Q&A: Will a doctor give me fertility drugs to try for multiples?
My husband and I have discussed having multiple children. We have been trying to get pregnant for three to four months now without success, and we are starting a family much later than I had wanted. I am in my mid 30s and would like many children but I don't want to be too old to watch them grow. We are wondering about the overall ethical dilemma faced by physicians when a couple asks for fertility drugs to try to have more than one child in a pregnancy.
A multiple gestation has many more dangers than a single baby pregnancy. For this reason, meddling with fertility drugs solely for the purpose of trying for more than one may be putting all of the babies at risk by your own doing. If it were to happen spontaneously, that’s a good problem, and you make the best of it. But to actually make it happen would be unfair to the babies should you suffer with complications of pregnancy.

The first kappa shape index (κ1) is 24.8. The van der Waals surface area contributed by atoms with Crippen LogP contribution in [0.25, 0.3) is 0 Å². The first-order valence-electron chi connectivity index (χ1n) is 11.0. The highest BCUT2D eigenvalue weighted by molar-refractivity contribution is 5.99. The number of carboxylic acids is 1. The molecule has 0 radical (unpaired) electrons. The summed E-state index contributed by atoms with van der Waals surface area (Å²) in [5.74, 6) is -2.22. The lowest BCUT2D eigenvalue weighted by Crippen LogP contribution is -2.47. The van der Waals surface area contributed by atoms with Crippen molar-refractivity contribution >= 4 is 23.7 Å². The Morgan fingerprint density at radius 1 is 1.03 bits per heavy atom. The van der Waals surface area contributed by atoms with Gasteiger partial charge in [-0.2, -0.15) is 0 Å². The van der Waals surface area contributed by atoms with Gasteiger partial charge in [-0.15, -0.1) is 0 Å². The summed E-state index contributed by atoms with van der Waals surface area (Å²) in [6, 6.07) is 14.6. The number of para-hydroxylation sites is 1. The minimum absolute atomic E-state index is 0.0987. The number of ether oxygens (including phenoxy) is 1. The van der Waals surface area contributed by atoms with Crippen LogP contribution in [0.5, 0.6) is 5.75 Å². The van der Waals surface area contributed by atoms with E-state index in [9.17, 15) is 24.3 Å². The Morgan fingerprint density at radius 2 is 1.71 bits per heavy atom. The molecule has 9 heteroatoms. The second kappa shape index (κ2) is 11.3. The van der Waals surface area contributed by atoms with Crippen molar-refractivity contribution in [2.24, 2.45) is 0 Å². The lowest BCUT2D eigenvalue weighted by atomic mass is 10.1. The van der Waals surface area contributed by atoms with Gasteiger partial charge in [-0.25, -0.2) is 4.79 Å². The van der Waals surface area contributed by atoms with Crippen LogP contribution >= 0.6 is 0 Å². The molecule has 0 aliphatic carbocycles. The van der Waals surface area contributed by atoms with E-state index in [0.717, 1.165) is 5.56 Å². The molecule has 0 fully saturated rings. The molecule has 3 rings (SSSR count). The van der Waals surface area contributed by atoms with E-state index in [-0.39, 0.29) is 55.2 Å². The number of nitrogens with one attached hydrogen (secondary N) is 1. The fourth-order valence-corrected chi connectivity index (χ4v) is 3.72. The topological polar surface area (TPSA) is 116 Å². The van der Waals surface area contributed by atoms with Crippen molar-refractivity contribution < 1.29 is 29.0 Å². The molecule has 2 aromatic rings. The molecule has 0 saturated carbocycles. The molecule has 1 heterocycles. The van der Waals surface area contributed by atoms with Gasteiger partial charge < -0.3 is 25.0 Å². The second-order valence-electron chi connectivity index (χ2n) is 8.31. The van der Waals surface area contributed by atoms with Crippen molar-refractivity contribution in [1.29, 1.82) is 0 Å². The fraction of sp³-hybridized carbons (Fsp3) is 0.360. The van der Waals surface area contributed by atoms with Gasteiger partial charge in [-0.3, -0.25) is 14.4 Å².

Modern obstetrics has a good track record with twins, even triplets, but who’s to say you won’t be in the minority? I would recommend you do it without the meddling, unless you can’t get pregnant at all, which is what Artificial Reproductive Technology (ART) is all about. Your age isn’t as fertile as a 20-something year-old, but you’re still reproductive and will remain so into your early forties. You’ll certainly see your children grow up, but unless you want to be the little old lady who lived in a shoe, enjoy natural reproduction. It’s what intimacy is all about. And you’ll end up doing that more if you have your babies one at a time.